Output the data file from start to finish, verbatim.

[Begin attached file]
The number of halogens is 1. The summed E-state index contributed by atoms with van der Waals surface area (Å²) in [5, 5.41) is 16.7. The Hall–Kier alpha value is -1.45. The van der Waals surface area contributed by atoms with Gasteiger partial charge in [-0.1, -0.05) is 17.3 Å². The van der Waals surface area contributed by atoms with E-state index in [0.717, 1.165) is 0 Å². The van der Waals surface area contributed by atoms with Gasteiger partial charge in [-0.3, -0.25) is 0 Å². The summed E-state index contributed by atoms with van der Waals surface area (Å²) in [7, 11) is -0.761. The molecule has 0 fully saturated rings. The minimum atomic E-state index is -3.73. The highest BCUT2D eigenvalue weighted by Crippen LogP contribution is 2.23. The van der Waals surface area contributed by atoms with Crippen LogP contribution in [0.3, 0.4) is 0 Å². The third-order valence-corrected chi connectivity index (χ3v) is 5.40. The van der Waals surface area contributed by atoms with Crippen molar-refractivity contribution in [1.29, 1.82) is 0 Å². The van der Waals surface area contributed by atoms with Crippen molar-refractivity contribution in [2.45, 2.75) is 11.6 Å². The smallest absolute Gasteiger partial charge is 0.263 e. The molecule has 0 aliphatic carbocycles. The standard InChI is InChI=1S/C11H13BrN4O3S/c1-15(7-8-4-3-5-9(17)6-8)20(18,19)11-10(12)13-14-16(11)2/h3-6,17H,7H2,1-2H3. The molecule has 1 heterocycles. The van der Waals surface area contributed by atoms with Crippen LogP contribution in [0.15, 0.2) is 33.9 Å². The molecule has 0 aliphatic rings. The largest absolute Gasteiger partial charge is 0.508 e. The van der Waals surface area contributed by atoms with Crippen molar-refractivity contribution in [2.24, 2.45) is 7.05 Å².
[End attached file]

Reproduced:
The number of halogens is 1. The summed E-state index contributed by atoms with van der Waals surface area (Å²) in [5, 5.41) is 16.7. The Hall–Kier alpha value is -1.45. The van der Waals surface area contributed by atoms with Gasteiger partial charge in [-0.1, -0.05) is 17.3 Å². The van der Waals surface area contributed by atoms with E-state index in [0.717, 1.165) is 0 Å². The van der Waals surface area contributed by atoms with Gasteiger partial charge in [-0.3, -0.25) is 0 Å². The summed E-state index contributed by atoms with van der Waals surface area (Å²) in [7, 11) is -0.761. The molecule has 0 fully saturated rings. The minimum atomic E-state index is -3.73. The highest BCUT2D eigenvalue weighted by Crippen LogP contribution is 2.23. The van der Waals surface area contributed by atoms with Crippen LogP contribution in [0.3, 0.4) is 0 Å². The third-order valence-corrected chi connectivity index (χ3v) is 5.40. The van der Waals surface area contributed by atoms with Crippen molar-refractivity contribution in [1.29, 1.82) is 0 Å². The van der Waals surface area contributed by atoms with Crippen molar-refractivity contribution in [2.45, 2.75) is 11.6 Å². The smallest absolute Gasteiger partial charge is 0.263 e. The molecule has 0 aliphatic carbocycles. The standard InChI is InChI=1S/C11H13BrN4O3S/c1-15(7-8-4-3-5-9(17)6-8)20(18,19)11-10(12)13-14-16(11)2/h3-6,17H,7H2,1-2H3. The molecule has 1 heterocycles. The van der Waals surface area contributed by atoms with Crippen LogP contribution in [0.15, 0.2) is 33.9 Å². The molecule has 0 aliphatic rings. The largest absolute Gasteiger partial charge is 0.508 e. The van der Waals surface area contributed by atoms with Crippen molar-refractivity contribution in [2.24, 2.45) is 7.05 Å².